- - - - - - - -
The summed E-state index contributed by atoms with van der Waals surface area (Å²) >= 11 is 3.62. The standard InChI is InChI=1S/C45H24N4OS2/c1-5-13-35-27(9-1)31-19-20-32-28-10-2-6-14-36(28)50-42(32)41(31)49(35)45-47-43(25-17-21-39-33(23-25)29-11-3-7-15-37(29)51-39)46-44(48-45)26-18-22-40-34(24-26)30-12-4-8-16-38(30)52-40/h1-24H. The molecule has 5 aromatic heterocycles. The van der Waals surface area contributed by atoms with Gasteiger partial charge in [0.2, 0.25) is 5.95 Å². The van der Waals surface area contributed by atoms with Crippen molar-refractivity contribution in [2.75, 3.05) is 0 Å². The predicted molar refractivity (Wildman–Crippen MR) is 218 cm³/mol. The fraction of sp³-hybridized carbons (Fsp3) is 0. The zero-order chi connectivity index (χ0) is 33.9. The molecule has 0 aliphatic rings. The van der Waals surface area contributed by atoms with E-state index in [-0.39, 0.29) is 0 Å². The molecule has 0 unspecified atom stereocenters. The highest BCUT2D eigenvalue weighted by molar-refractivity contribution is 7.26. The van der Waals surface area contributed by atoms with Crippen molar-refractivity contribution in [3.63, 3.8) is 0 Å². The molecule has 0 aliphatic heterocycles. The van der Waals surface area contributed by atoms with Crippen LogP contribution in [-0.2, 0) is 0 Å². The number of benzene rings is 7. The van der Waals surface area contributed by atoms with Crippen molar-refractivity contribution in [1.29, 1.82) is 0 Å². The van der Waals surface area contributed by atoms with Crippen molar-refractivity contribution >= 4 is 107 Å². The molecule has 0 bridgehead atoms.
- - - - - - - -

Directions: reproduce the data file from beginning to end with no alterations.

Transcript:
The summed E-state index contributed by atoms with van der Waals surface area (Å²) >= 11 is 3.62. The standard InChI is InChI=1S/C45H24N4OS2/c1-5-13-35-27(9-1)31-19-20-32-28-10-2-6-14-36(28)50-42(32)41(31)49(35)45-47-43(25-17-21-39-33(23-25)29-11-3-7-15-37(29)51-39)46-44(48-45)26-18-22-40-34(24-26)30-12-4-8-16-38(30)52-40/h1-24H. The molecule has 5 aromatic heterocycles. The van der Waals surface area contributed by atoms with Gasteiger partial charge in [0.2, 0.25) is 5.95 Å². The van der Waals surface area contributed by atoms with Crippen molar-refractivity contribution in [2.75, 3.05) is 0 Å². The predicted molar refractivity (Wildman–Crippen MR) is 218 cm³/mol. The fraction of sp³-hybridized carbons (Fsp3) is 0. The zero-order chi connectivity index (χ0) is 33.9. The molecule has 0 aliphatic rings. The van der Waals surface area contributed by atoms with E-state index in [-0.39, 0.29) is 0 Å². The molecule has 0 unspecified atom stereocenters. The highest BCUT2D eigenvalue weighted by molar-refractivity contribution is 7.26. The van der Waals surface area contributed by atoms with Crippen molar-refractivity contribution in [3.63, 3.8) is 0 Å². The molecule has 0 aliphatic heterocycles. The van der Waals surface area contributed by atoms with Crippen LogP contribution in [-0.2, 0) is 0 Å². The number of benzene rings is 7. The van der Waals surface area contributed by atoms with Crippen molar-refractivity contribution in [1.29, 1.82) is 0 Å². The van der Waals surface area contributed by atoms with Crippen molar-refractivity contribution >= 4 is 107 Å². The molecule has 0 bridgehead atoms.